Search narrowly the lines! they hold a treasure
    Divine a talisman an amulet
That must be worn at heart.  Search well the measure
    The words the syllables!  Do not forget
The trivialest point, or you may lose your labor
    And yet there is in this no Gordian knot
Which one might not undo without a sabre,
    If one could merely comprehend the plot.
Enwritten upon the leaf where now are peering
    Eyes scintillating soul, there lie perdus
Three eloquent words oft uttered in the hearing
Of poets, by poets as the name is a poet's, too,
Its letters, although naturally lying
    Like the knight Pinto Mendez Ferdinando
Still form a synonum for Truth Cease trying!
    You will not read the riddle, though you do the best you can do.

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The Heart

Warren Feno Gregory

Two chambers has the heart,
And Joy and Pain apart
Dwell there.

In one, Pain slumbers now:
Bid Joy awake, with brow
So fair.

O Joy! speak light and low;
Let Pain no waking know.
Have care.


Mathilde Blind (1841 - 1896) English Poet,
born in Germany

LOVE springs as lightly from the human heart
As springs the lovely rose upon the brier,
Which turns the common hedge to floral fire,
As Love wings Time with rosy-feathered dart.
But marriage is the subtlest work of art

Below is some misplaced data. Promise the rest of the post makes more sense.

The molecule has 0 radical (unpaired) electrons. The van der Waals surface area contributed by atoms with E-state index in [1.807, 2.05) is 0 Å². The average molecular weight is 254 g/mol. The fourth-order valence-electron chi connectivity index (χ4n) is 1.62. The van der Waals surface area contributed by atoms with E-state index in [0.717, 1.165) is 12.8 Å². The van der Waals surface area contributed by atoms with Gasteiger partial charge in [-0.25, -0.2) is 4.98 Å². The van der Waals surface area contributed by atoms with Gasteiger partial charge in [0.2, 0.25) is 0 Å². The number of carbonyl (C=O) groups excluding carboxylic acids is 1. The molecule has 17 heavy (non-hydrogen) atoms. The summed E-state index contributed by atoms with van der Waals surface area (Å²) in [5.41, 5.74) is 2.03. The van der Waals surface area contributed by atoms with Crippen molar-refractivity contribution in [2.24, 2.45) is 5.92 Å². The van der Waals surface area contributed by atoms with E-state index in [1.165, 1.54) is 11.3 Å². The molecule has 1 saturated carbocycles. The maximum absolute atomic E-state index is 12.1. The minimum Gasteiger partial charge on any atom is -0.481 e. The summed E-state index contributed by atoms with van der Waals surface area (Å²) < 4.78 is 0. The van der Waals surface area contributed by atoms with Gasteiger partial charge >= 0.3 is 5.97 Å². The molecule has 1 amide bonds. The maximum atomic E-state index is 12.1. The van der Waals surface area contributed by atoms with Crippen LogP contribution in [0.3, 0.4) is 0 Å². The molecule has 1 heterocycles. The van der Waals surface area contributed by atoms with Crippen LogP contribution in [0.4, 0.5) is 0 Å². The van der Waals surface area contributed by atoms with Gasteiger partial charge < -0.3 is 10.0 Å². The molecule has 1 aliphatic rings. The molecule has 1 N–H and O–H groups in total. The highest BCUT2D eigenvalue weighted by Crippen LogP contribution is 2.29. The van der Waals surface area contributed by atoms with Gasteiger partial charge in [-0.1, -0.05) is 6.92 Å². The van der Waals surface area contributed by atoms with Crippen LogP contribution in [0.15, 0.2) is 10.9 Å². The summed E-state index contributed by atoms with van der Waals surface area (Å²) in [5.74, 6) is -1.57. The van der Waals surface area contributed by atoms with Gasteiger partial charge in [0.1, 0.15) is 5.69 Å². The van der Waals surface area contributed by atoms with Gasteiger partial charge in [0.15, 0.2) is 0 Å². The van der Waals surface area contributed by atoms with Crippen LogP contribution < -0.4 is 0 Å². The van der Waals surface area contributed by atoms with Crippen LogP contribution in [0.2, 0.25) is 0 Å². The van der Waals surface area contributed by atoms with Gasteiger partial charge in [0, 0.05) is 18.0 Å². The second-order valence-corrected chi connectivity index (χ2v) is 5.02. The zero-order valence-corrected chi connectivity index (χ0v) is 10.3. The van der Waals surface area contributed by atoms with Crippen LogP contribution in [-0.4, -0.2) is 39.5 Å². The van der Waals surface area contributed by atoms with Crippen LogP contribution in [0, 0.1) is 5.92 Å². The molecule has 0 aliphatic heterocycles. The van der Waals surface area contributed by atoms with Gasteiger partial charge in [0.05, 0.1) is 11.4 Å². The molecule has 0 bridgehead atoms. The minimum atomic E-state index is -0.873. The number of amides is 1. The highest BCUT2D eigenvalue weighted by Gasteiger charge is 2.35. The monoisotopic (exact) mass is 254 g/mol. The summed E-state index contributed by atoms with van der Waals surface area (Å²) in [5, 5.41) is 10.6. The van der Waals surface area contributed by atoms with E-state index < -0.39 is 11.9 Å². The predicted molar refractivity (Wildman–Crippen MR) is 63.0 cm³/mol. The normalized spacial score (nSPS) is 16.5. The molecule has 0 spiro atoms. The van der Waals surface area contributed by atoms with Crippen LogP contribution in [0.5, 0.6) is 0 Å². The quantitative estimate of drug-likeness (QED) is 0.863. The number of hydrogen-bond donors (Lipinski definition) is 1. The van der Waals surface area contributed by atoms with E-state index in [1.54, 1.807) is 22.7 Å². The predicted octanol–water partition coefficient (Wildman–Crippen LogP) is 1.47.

Of all the arts which lift the spirit higher;
The incarnation of the heart's desire
Which masters Time set on Man's will apart.

The Many try, but oh! how few are they
To whom that finest of the arts is given
Which shall teach Love, the rosy runaway,
To bide from bridal Morn to brooding Even.
Yet this this only is the narrow way
By which, while yet on earth, we enter heaven.


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To My Dear and Loving Husband
Anne Bradstreet (1612 - 1672)
American Puritian Poet,
born in England

IF ever two were one then surely we.
If ever man were loved by wife, then thee;
If ever wife were happy in a man,
Compare with me, ye women, if you can.
I prize thy love more than whole mines of gold
Or all the riches that the East doth hold.
My love is such that rivers cannot quench,
Nor aught but love from thee give recompense.
Thy love is such I can no way repay,
The heavens reward thee manifold, I pray.
Then while we live, in love let's so perservere
That when we live no more, we may live ever.


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A Woman's Question
Elizabeth Barrett Browning

Do you know you have asked for the costliest thing
Ever made by the hand above
A woman's heart and a woman's life
And a woman's wonderful love?

Do you know you have asked for this priceless thing
As a child might ask for a toy?
Demanding what others have died to win
With the reckless dash of a boy!

You have written my lesson of duty out,
Manlike, you have questioned me;
Now, stand at the bar of my woman's soul,
While I shall question thee.

I am fair and young, but the rose will fade